Home » Press Releases » PH manufacturing output falls in January

Philippine manufacturing output declined in both volume and value in the first month of the year, the industry’s second consecutive month of decline after 11 months of increases.

The Monthly Integrated Survey of Selected Industries (MISSI) of the Philippine Statistics Authority (PSA) reported that the Volume of Production Index (VoPI) and the Value of Production Index (VaPI) in January 2019 declined by 4.1% and 0.7%, respectively.

PSA said the decrease in VoPI was because 12 out of the 20 major industry groups registered annual declines. Major industries that significantly influenced the decline were furniture and fixtures and basic metals, with two-digit decreases of 31.1% and 12%, respectively.

The lower VaPI, meanwhile, was due to the drop in production value for 11 industry groups led by basic metals, which shrank 13.5%.

“Manufacturing growth outturn in January 2019 showed a moderate improvement coming from December 2018. Nevertheless, with our recent progress in agricultural policy, we can expect manufacturing to recover further,” Socioeconomic Planning Secretary Ernesto M. Pernia said in a statement.

“The decline in prices of rice and agricultural commodities brought about by the appreciation of peso and the increase in supply of rice imports will improve consumer outlook and prop-up domestic demand,” he added.

He further said the recent passage of the Rice Industry Modernization Law is also expected to lower the retail prices of rice, and thereby further stabilize inflation. This may result in lowering the cost of inputs for the manufacturing sector and provide opportunities for production expansion.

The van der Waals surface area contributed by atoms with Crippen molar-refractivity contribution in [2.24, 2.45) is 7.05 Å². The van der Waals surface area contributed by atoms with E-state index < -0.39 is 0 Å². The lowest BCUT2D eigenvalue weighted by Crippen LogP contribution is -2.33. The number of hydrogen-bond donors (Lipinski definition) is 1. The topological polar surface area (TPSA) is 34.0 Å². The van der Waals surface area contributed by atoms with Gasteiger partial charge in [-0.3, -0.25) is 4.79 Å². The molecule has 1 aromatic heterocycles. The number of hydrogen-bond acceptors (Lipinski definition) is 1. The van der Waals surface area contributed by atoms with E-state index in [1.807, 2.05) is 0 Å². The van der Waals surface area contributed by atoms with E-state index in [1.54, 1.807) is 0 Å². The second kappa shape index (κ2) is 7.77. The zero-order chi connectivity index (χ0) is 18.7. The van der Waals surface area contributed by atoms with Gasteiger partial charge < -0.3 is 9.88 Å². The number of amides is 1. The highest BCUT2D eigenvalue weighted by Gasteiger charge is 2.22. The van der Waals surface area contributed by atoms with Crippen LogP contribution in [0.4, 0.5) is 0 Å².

Meanwhile, Pernia said there are also other measures that need to be aggressively pursued in order to attract new investments and reduce the cost of expanding production capacity of existing firms.

These measures include the full implementation of the Ease of Doing Business-Efficient Government Service Delivery Act of 2018 to yield significant improvements in the business and regulatory environment across all levels of governance.

Also eyed by the economic team is the passage of the amendment to the Public Service Act to encourage competition in the air, maritime and road transport, as well as logistics services.

“The proposed amendment on the Foreign Investments Act of 1991 could be another boost to the manufacturing sector. Considered as a priority bill, it is expected to lower the employment threshold from 50 to 15 direct employees for foreigners investing US$100,000 in SMEs,” Pernia said.

Furthermore, the proposed amendments to the Retail Trade Liberalization law will effectively reduce barriers to the entry of foreign investments by easing the equity and capitalization requirements and will contribute to the manufacturing sector covering small and medium-sized enterprises.

“These measures are vital considering that manufacturing is expected to be dampened by less optimistic business and consumer outlook in the first quarter of the year. Higher domestic oil prices, rising adjustment in electricity rates, and weather disturbances are expected to exert upward price pressures on the cost of inputs,” Pernia said.

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